Author(s): Unno N, Nishiyama M, Suzuki M, Tanaka H, Yamamoto N,
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Abstract OBJECTIVES: Lymph transportation through the body is partly controlled by the intrinsic pumping of lymphatic vessels. Although an understanding of this process is important for medical application, little is currently known because it is difficult to measure. Here, we introduce an easy, safe, and cost-effective technique for measuring lymphatic pumping in leg superficial lymphatic vessels. Readings obtained with this technique were compared with values obtained with dynamic lymphoscintigraphy. Differences in lymphatic pumping between healthy volunteers and patients with lymphedema were also investigated. METHODS: Indocyanine green (ICG) fluorescence lymphography was performed by subcutaneously injecting 0.3 mL of ICG (0.5\%) into the dorsum of the foot. Real-time fluorescence images of lymph propulsion were obtained with an infrared-light camera system with the individual supine or sitting. A custom-made transparent sphygmomanometer cuff was wrapped around the lower leg and connected to a standard mercury sphygmomanometer. The cuff was inflated to 60 mm Hg and then gradually deflated at 5-minute intervals to lower the pressure by 10-mm Hg steps until the fluorescence contrast agent exceeded the upper border of the cuff, indicating that the lymphatic contraction had overcome the cuff pressure. Lymph pumping pressure (P(pump)) was defined as the value of the cuff pressure when the contrast agent exceeded the upper border of the cuff. We measured P(pump) among healthy volunteers who maintained a supine position and compared these values with measurements obtained from lymphoscintigraphy. P(pump) values while sitting were also compared between 30 legs from healthy volunteers and 30 legs from lymphedematous patients. RESULTS: Among healthy, supine participants, P(pump) was 25.2 ± 16.7 mm Hg (mean ± standard deviation [SD]) when measured by ICG fluorescence lymphography. These values were significantly correlated with values taken using dynamic lymphoscintigraphy (r(2) = 0.54, p < .01), while 2 SDs of the mean were approximately 20 mm Hg, suggesting a substantial disagreement between the two methods (Bland-Altman plots). In the comparison of seated measurements, readings for healthy participants (P(pump) = 29.3 ± 16.0) were higher than those for lymphedematous participants (13.2 ± 14.9). CONCLUSION: ICG fluorescence is an accurate-as well as a safe, easy, and economical-method of measuring lymphatic pumping. Therefore, it may develop as a vital tool for diagnosing lymphatic malfunctions even when they are only in their formative stages. Studies that use this technique may increase our knowledge of the lymphatic system as a whole, allowing us to develop better treatments for lymphatic disorders. Copyright © 2010 Society for Vascular Surgery. Published by Mosby, Inc. All rights reserved.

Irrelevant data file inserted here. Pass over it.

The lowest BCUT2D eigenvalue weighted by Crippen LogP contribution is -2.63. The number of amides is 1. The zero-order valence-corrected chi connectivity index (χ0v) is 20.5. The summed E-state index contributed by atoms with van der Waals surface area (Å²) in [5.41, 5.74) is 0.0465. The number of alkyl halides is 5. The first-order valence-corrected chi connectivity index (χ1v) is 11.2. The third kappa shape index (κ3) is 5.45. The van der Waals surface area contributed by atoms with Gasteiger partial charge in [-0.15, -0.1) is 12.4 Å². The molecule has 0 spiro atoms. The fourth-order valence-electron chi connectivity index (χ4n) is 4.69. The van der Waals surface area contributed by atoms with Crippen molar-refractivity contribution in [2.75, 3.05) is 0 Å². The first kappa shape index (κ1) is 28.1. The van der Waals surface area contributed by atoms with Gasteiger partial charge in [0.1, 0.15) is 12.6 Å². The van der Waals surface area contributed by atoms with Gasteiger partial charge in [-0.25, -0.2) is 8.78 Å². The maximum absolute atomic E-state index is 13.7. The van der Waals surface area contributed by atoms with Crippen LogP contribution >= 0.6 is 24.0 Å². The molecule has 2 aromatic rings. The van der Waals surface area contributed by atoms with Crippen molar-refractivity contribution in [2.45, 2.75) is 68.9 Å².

This article was published in J Vasc Surg
and referenced in Journal of Yoga & Physical Therapy